Stocks rose on the last trading day of the quarter amid optimism over spending during China’s Golden Week holiday and on on talks of a possible meeting between US and China leaders. Treasuries and the dollar declined.
(Bloomberg) — Stocks rose on the last trading day of the quarter amid optimism over spending during China’s Golden Week holiday and on on talks of a possible meeting between US and China leaders. Treasuries and the dollar declined.
Hong Kong shares led equity gains in Asia, while benchmarks also advanced in Australia and New Zealand. Mainland markets are shut for a holiday through the end of next week. Adding to the positive sentiment is a Wall Street Journal report that China’s Vice Premier He Lifeng and Foreign Minister Wang Yi are discussing possible visits to the US to prepare for a potential summit between Xi Jinping and Joe Biden.
The MSCI ACWI Index — which includes equities in emerging and developed markets — has fallen 3.7% since the end of June, the biggest quarterly decline since September 2022. Sentiment toward equities has been sapped due the prospect that global interest rates will stay elevated for longer, while inflation is being supported by rising oil prices.
Futures for European stocks were little changed, along with those for the S&P 500 and Nasdaq 100 after the US indexes gained Thursday on the back of a rally in tech behemoths including Nvidia Corp. and Meta Platforms Inc.
Traders will be monitoring inflation data from the euro-zone later Friday. Headline and core inflation are likely to drop below 5% in September, easing pressure on the European Central Bank. “We expect the Governing Council will be able to deliver on the hint given on Sept. 14 that rates may have reached their peak,” said Maeva Cousin at Bloomberg Economics.
The UK economy expanded 0.6% from a year ago in the second quarter. The pound rose.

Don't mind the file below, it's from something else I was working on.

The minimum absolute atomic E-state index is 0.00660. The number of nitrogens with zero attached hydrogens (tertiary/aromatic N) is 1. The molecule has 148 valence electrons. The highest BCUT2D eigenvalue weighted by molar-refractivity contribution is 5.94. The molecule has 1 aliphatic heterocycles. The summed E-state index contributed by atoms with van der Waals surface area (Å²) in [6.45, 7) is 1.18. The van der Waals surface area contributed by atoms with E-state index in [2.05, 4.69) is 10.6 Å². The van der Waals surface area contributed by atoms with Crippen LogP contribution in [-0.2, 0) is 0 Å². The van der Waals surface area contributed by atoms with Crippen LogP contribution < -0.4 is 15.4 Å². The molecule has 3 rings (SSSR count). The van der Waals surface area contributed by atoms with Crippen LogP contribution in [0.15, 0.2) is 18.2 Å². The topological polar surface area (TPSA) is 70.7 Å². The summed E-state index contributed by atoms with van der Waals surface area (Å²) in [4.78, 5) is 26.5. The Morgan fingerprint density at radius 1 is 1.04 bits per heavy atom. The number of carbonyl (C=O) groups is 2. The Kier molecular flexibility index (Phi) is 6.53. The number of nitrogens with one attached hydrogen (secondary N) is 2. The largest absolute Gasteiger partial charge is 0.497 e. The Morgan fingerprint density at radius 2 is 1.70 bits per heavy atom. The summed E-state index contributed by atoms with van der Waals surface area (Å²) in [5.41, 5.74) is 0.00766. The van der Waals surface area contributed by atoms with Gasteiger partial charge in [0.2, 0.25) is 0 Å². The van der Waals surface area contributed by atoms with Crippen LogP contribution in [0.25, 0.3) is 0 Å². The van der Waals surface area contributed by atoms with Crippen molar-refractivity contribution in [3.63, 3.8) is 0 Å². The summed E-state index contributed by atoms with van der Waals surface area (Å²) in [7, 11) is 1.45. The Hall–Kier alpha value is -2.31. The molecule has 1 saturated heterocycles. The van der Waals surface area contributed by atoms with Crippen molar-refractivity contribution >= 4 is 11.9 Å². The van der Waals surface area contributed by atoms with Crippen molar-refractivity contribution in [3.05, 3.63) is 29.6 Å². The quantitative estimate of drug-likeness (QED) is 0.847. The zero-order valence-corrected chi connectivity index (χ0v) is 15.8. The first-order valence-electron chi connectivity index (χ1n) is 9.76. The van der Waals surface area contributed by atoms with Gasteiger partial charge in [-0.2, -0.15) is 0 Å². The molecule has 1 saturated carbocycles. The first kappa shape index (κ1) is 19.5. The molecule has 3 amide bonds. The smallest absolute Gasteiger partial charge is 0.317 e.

The Federal Reserve’s preferred measure of inflation — the personal consumption expenditures price index — is also due Friday.
September is still shaping up to be the worst month this year for US stock benchmarks and the poorest month for global bonds since February after the Federal Reserve left interest rates at the highest in 22 years at its most recent meeting.
Treasury yields rose in Asia after slipping from 16-year highs in New York following weaker-than-expected consumer spending data and dovish Fed comments. The US 30-year yield is on track for the largest quarterly increase since 2009.
The dollar weakened against all except one of the Group-of-10 peers Friday, but Bloomberg’s index of the US currency has still gained 2.6% this quarter. The euro advanced into a second day.
The yen briefly extended losses after the central bank announced an unscheduled bond-buying operation. The country’s 30-year bond yield climbed to the highest since 2013 amid upward pressure on global yields.
In the US, dovish-leaning comments from one policymaker and weak consumer spending data helped stoke hope for some easing of the Fed’s messaging. Even if the US enters a recession it should be able to skirt a more severe downturn, according to Richmond Fed President Tom Barkin. Chair Jerome Powell sidestepped investor concerns over the outlook for interest rates at an event.
Oil was steady, with Brent set for its best quarter since March 2022.
Key events this week:
- Eurozone CPI, Friday
- US consumer spending, wholesale inventories, University of Michigan consumer sentiment, Friday
- ECB President Christine Lagarde speaks, Friday
- New York Fed President John Williams speaks, Friday
Some of the main moves in markets:
- S&P 500 futures were little changed as of 6:31 a.m. London time. The S&P 500 rose 0.6%
- Nasdaq 100 futures were little changed. The Nasdaq 100 rose 0.8%
- Japan’s Topix index fell 1.2%
- Hong Kong’s Hang Seng Index rose 2.6%
- Australia’s S&P/ASX 200 Index rose 0.4%
- Euro Stoxx 50 futures were unchanged
- The Bloomberg Dollar Spot Index fell 0.1%
- The euro rose 0.1% to $1.0579
- The Japanese yen was little changed at 149.34 per dollar
- The offshore yuan was little changed at 7.2955 per dollar
- The Australian dollar rose 0.5% to $0.6457
- The British pound rose 0.1% to $1.2221
- Bitcoin fell 0.5% to $26,964.66
- Ether was little changed at $1,655.15
- The yield on 10-year Treasuries was little changed at 4.58%
- Japan’s 10-year yield advanced one basis point to 0.765%
- Australia’s 10-year yield advanced four basis points to 4.49%
- West Texas Intermediate crude fell 0.1% to $91.59 a barrel
- Spot gold was little changed
This story was produced with the assistance of Bloomberg Automation.
–With assistance from Rob Verdonck and Abhishek Vishnoi.
(A previous version was corrected for mentioning Korean stocks when Korea is shut for a holiday)
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